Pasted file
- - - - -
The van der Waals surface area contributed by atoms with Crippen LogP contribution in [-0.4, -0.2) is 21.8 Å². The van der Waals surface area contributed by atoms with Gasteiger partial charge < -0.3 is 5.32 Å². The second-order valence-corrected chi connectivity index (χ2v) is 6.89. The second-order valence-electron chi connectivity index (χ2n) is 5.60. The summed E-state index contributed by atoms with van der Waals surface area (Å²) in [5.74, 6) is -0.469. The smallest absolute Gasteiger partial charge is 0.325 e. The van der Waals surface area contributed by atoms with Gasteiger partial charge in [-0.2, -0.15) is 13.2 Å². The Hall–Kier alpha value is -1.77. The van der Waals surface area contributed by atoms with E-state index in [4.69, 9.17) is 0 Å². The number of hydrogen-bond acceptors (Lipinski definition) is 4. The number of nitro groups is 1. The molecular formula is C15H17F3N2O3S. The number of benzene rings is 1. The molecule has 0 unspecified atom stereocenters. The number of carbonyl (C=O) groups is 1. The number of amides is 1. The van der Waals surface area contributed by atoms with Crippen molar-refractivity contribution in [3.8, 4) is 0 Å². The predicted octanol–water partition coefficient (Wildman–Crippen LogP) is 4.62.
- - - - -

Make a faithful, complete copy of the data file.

The van der Waals surface area contributed by atoms with Crippen LogP contribution in [-0.4, -0.2) is 21.8 Å². The van der Waals surface area contributed by atoms with Gasteiger partial charge < -0.3 is 5.32 Å². The second-order valence-corrected chi connectivity index (χ2v) is 6.89. The second-order valence-electron chi connectivity index (χ2n) is 5.60. The summed E-state index contributed by atoms with van der Waals surface area (Å²) in [5.74, 6) is -0.469. The smallest absolute Gasteiger partial charge is 0.325 e. The van der Waals surface area contributed by atoms with Gasteiger partial charge in [-0.2, -0.15) is 13.2 Å². The Hall–Kier alpha value is -1.77. The van der Waals surface area contributed by atoms with E-state index in [4.69, 9.17) is 0 Å². The number of hydrogen-bond acceptors (Lipinski definition) is 4. The number of nitro groups is 1. The molecular formula is C15H17F3N2O3S. The number of benzene rings is 1. The molecule has 0 unspecified atom stereocenters. The number of carbonyl (C=O) groups is 1. The number of amides is 1. The van der Waals surface area contributed by atoms with Crippen molar-refractivity contribution in [3.8, 4) is 0 Å². The predicted octanol–water partition coefficient (Wildman–Crippen LogP) is 4.62.